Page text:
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Just Consider the Alternatives

March 16, 1994|DAVID SHAW

Maybe I'm strange--various people have suggested that (and worse) over the years--but I've actually enjoyed driving in post-earthquake Los Angeles.

I've lived in Southern California since 1946 and I've driven here since 1959. For most of that time, I've been telling out-of-town visitors--especially those smug, if benighted, souls from New York--that Los Angeles is the most manageable big city in the country, if not the world.

No need for snow tires or topcoats in winter. No need to shower twice a day in summer. No standing on the corner, waving futilely at taxis. No bombardment by constant noise and hordes of people--most of them growling like angry bears--as you try to walk down the street.

But the one feature that made life in Los Angeles most manageable was the very feature that outsiders grumbled about the most: the spread-cum-sprawl of the city. In L.A, until a few years ago anyway, you were rarely caught in a New York-style (or Chicago-, San Francisco-, Paris-, Jerusalem-, Mexico City-style) traffic jam--the vehicular equivalent of Sartre's "No Exit."

In New York, if you're going to Kennedy Airport, say, and you get stuck in traffic on one of the bridges or expressways, you stay stuck in traffic; there's no reasonable alternative. But in Los Angeles, you could always find an alternate route.

Since the earthquake, I've had to find many alternate, non-freeway routes. And--surprise!--I get where I'm going almost as quickly, sometimes more quickly, and with less uncertainty and less stress than I did on the freeways.

I'll be the first to admit that my daily commute is infinitely easier than most. I work Downtown and live 12 minutes away (15 if there's heavy traffic). But my wife and I go out several nights a week--to Santa Monica, Pasadena, Beverly Hills, the Valley, everywhere--and I've been delighted to find that driving has generally been, well, a breeze, even during evening rush-hour.

We used to take the Santa Monica Freeway for most of our trips to the Westside. Now I usually stick to surface streets, at least during the week. Beverly Boulevard (or Third Street) all the way to Doheny, south to Olympic or Pico, then west if I'm going to Beverly Hills or Santa Monica, for example.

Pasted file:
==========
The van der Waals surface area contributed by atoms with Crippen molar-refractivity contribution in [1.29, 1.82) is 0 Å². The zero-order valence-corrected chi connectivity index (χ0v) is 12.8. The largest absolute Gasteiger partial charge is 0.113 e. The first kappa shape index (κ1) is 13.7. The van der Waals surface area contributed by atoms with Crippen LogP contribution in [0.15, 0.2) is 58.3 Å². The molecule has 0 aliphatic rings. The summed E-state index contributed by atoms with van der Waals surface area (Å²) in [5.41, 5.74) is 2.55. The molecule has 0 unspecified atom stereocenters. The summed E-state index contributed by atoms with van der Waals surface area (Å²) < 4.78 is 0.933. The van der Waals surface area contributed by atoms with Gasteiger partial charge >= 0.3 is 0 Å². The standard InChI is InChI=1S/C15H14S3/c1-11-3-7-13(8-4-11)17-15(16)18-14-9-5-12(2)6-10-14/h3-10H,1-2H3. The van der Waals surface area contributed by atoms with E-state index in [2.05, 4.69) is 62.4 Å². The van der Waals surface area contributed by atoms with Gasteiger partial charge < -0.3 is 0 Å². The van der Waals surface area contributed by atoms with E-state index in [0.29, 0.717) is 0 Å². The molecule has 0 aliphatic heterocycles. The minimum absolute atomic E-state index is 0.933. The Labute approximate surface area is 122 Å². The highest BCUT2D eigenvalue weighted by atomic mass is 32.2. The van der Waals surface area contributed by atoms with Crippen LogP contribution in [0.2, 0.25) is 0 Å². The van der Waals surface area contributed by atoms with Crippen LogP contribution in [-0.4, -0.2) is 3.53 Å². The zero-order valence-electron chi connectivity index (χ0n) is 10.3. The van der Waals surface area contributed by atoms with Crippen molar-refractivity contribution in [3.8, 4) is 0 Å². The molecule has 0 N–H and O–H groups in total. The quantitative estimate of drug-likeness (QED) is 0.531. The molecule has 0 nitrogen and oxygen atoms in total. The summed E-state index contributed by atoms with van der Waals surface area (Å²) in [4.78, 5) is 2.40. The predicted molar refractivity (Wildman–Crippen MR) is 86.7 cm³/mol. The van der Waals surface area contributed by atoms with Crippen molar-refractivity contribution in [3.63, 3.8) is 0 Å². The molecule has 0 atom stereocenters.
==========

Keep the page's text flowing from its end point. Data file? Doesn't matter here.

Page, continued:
I've gone door-to-door in less than 40 minutes a dozen times since the quake--without the uncertainty I've encountered in recent years on the freeway: Would I have clear sailing or inexplicable congestion? In pre-quake days, I routinely refused--except in extraordinary circumstances--to leave home for the Westside before 7:30 on weeknights. Now I leave as early as 5 or 6 o'clock, and if I do hit a traffic jam, I take special pleasure in dodging it by instantly zigzagging through surrounding residential streets. It adds a new dimension to my driving pleasure, without significantly expanding my drive-time.

About a month after the earthquake, I finally decided to try the Santa Monica Freeway again. It was a weekend and my wife Lucy was with me, and the car pool lanes had us jumping off and back on the freeway quicker than you could say "Adriana Gianturco."

Thus emboldened, I tried to take the Santa Monica Freeway from Downtown to West L.A. one weeknight when I had to work late. I left the office a little after 8 o'clock. The freeway detour as a solo driver was noticeably longer, but it still only added about 10 minutes to my ride.

My wife, who commutes to Century City for work, tells me it now takes her 10-15 minutes longer each way. I sympathize with her. I sympathize even more with the people who now spend an hour or two getting to and from work. But a recent story in The Times said that while the earthquake had "adversely affected the daily commutes of about 1 million motorists, it has improved the drive for about 200,000 others."

Why? Car pools. Car pool lanes. Mass transit. Flexible work hours. Fewer drivers using the freeways.

One night last week, I undertook the ultimate challenge: I left Downtown at 5:20 p.m.--the teeth of rush hour--bound for Beverly Hills. I cruised west on Beverly Boulevard until I approached Vermont. Spotting a bottleneck ahead, I hung a quick left and doglegged down to Third Street. Approaching Western, I spotted another bottleneck and hung a quick left to Sixth Street.

But I breezed along Sixth--one of the great "unknown" east-west arteries in town--until I got to San Vicente. There I encountered my first truly horrific traffic jam of my post-quake era: As I approached La Cienega, the left lane was blocked by a stalled truck, the right lane was closed for repairs and the traffic lights were out in every direction. I had no choice but to inch along for what seemed an eternity. But I only had to go one long block; I still managed to make the trip in 39 minutes.


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